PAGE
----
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PostPosted: Tue Aug 28, 2018 4:30 pm 
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I don't think 69. Chris Marlowe can be right. He was a contemporary of Shakespeare's, so if none of his poems were published before his death, how did Shakespeare write so many sonnets?

I also discovered that Eubie Blake is not correct -- he only lived to be 96 (or 99, depending on whom you believe). The correct answer is ELLIOTT CARTER.

That means all the others with one question mark are correct.

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The real question of government versus private enterprise is argued on too philosophical and abstract a basis. Theoretically, planning may be good. But nobody has ever figured out the cause of government stupidity—and until they do (and find the cure), all ideal plans will fall into quicksand. -- Richard Feynman, "What do you Care what other People Think?"


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PostPosted: Tue Aug 28, 2018 6:04 pm 
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A couple of additions

jarnon wrote:

28. During his relatively brief NFL career, this running back twice led the league in rushing attempts and became the first Giant to rush for 1,000 yards in a season.

Boonie has suggested RON JOHNSON (which fits into the common last names)

35. Often homeless and sometimes institutionalized, this American eccentric claimed to have authored the longest book ever written, and became the subject of a book and a subsequent film in which he was portrayed by Sir Ian Holm.

JOE GOULD?

85. In 1854, this British tobacconist introduced an eponymous brand of “English ovals” – and an empire was (eventually) born.

Duh - PHILLIP MORRIS

93. A member of the Royal Shakespeare Company, this British actor is best known in the United States for his Tony-winning role in which he taught us all how to do the Lambeth Walk.

I just realized that this is ROBERT LINDSAY. The show was the revival of Me and My Girl.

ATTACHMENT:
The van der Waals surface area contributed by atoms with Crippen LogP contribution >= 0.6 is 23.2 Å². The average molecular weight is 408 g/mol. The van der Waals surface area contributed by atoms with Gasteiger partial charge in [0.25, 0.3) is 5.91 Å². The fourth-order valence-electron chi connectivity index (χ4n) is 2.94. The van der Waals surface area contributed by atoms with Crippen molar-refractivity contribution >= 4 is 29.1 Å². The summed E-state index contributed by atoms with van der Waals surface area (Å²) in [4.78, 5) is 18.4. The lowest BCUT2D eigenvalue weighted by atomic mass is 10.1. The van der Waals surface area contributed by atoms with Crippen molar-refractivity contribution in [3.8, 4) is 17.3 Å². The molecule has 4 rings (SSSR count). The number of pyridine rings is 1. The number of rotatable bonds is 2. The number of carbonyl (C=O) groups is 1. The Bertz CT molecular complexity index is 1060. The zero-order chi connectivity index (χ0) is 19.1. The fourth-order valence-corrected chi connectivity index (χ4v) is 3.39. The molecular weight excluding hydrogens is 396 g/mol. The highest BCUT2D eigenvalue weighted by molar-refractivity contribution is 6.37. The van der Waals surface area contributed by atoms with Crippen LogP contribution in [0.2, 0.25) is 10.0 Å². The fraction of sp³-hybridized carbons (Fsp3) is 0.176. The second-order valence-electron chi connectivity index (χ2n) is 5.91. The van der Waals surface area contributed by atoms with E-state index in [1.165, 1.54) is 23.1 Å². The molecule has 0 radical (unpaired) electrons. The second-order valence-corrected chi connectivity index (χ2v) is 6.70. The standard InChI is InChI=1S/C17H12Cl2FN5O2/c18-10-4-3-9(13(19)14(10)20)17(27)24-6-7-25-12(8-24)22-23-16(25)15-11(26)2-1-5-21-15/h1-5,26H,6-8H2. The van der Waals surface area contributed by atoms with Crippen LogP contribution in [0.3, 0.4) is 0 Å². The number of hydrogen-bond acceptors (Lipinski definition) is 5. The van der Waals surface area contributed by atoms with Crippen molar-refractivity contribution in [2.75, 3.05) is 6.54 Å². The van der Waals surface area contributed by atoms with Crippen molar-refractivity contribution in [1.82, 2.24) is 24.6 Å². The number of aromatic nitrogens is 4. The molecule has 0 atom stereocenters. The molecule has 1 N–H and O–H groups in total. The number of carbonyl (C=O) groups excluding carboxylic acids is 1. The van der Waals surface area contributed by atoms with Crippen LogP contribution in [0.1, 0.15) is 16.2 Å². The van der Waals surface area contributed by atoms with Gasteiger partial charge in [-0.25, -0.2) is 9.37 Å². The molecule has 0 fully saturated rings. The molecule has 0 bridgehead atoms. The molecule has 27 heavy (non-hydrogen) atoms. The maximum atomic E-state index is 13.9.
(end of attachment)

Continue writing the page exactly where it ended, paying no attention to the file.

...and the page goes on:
96. He was the protagonist of a linked series of more than 20 semi-autobiographical short stories written by arguably – as I called him in my last general knowledge game – the most influential American novelist of the 20th century.

I also just realized that this is probably NICK ADAMS - Hemingway's Nick Adams stories fits the description.



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PostPosted: Wed Aug 29, 2018 8:06 am 
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A couple of clarifications:

Appa is right about 8. I didn't read carefully enough, so if there was any doubt, Frank's use of present tense in writing the clue would be the clincher. Bennett died quite a while ago. Bill T. Jones is correct.

64. confused me with the wording. I think what Frank meant was that this person became the first African=American mayor of a certain California city, whereas I was reading it as the first African-American mayor of any major California city. The correct answer is Willie Brown, who became the first African American mayor of San Francisco.

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The real question of government versus private enterprise is argued on too philosophical and abstract a basis. Theoretically, planning may be good. But nobody has ever figured out the cause of government stupidity—and until they do (and find the cure), all ideal plans will fall into quicksand. -- Richard Feynman, "What do you Care what other People Think?"


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PostPosted: Wed Aug 29, 2018 8:18 am 
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mrkelley23 wrote:
A couple of clarifications: